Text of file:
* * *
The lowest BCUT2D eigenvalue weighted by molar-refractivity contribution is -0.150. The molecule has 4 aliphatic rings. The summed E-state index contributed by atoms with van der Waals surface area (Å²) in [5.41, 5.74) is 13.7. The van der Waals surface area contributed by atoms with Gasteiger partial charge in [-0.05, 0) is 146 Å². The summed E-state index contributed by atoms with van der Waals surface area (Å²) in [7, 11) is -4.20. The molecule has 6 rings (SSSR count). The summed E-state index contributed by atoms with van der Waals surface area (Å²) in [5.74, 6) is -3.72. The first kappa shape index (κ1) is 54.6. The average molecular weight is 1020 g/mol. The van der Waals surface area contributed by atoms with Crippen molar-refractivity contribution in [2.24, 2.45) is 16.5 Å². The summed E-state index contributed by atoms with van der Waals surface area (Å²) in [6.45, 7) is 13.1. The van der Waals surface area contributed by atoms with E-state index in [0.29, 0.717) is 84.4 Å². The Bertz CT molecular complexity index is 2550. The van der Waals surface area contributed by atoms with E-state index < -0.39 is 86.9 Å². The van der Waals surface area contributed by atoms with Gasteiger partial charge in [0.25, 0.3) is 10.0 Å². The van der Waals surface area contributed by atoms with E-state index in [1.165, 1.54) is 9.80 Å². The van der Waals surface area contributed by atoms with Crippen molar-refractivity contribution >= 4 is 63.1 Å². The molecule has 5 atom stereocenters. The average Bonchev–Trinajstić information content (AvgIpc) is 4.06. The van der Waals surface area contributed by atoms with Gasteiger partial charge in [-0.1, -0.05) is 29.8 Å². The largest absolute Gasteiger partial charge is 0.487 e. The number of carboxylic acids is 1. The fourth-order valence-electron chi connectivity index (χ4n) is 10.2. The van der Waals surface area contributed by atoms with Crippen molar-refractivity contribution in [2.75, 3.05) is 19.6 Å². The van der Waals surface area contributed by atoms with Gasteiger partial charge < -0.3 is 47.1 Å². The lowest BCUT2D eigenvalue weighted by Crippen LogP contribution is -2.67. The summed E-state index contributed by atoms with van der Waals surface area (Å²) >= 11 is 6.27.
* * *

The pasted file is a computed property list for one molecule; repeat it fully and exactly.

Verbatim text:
The lowest BCUT2D eigenvalue weighted by molar-refractivity contribution is -0.150. The molecule has 4 aliphatic rings. The summed E-state index contributed by atoms with van der Waals surface area (Å²) in [5.41, 5.74) is 13.7. The van der Waals surface area contributed by atoms with Gasteiger partial charge in [-0.05, 0) is 146 Å². The summed E-state index contributed by atoms with van der Waals surface area (Å²) in [7, 11) is -4.20. The molecule has 6 rings (SSSR count). The summed E-state index contributed by atoms with van der Waals surface area (Å²) in [5.74, 6) is -3.72. The first kappa shape index (κ1) is 54.6. The average molecular weight is 1020 g/mol. The van der Waals surface area contributed by atoms with Crippen molar-refractivity contribution in [2.24, 2.45) is 16.5 Å². The summed E-state index contributed by atoms with van der Waals surface area (Å²) in [6.45, 7) is 13.1. The van der Waals surface area contributed by atoms with E-state index in [0.29, 0.717) is 84.4 Å². The Bertz CT molecular complexity index is 2550. The van der Waals surface area contributed by atoms with E-state index < -0.39 is 86.9 Å². The van der Waals surface area contributed by atoms with Gasteiger partial charge in [0.25, 0.3) is 10.0 Å². The van der Waals surface area contributed by atoms with E-state index in [1.165, 1.54) is 9.80 Å². The van der Waals surface area contributed by atoms with Crippen molar-refractivity contribution >= 4 is 63.1 Å². The molecule has 5 atom stereocenters. The average Bonchev–Trinajstić information content (AvgIpc) is 4.06. The van der Waals surface area contributed by atoms with Gasteiger partial charge in [-0.1, -0.05) is 29.8 Å². The largest absolute Gasteiger partial charge is 0.487 e. The number of carboxylic acids is 1. The fourth-order valence-electron chi connectivity index (χ4n) is 10.2. The van der Waals surface area contributed by atoms with Crippen molar-refractivity contribution in [2.75, 3.05) is 19.6 Å². The van der Waals surface area contributed by atoms with Gasteiger partial charge < -0.3 is 47.1 Å². The lowest BCUT2D eigenvalue weighted by Crippen LogP contribution is -2.67. The summed E-state index contributed by atoms with van der Waals surface area (Å²) >= 11 is 6.27.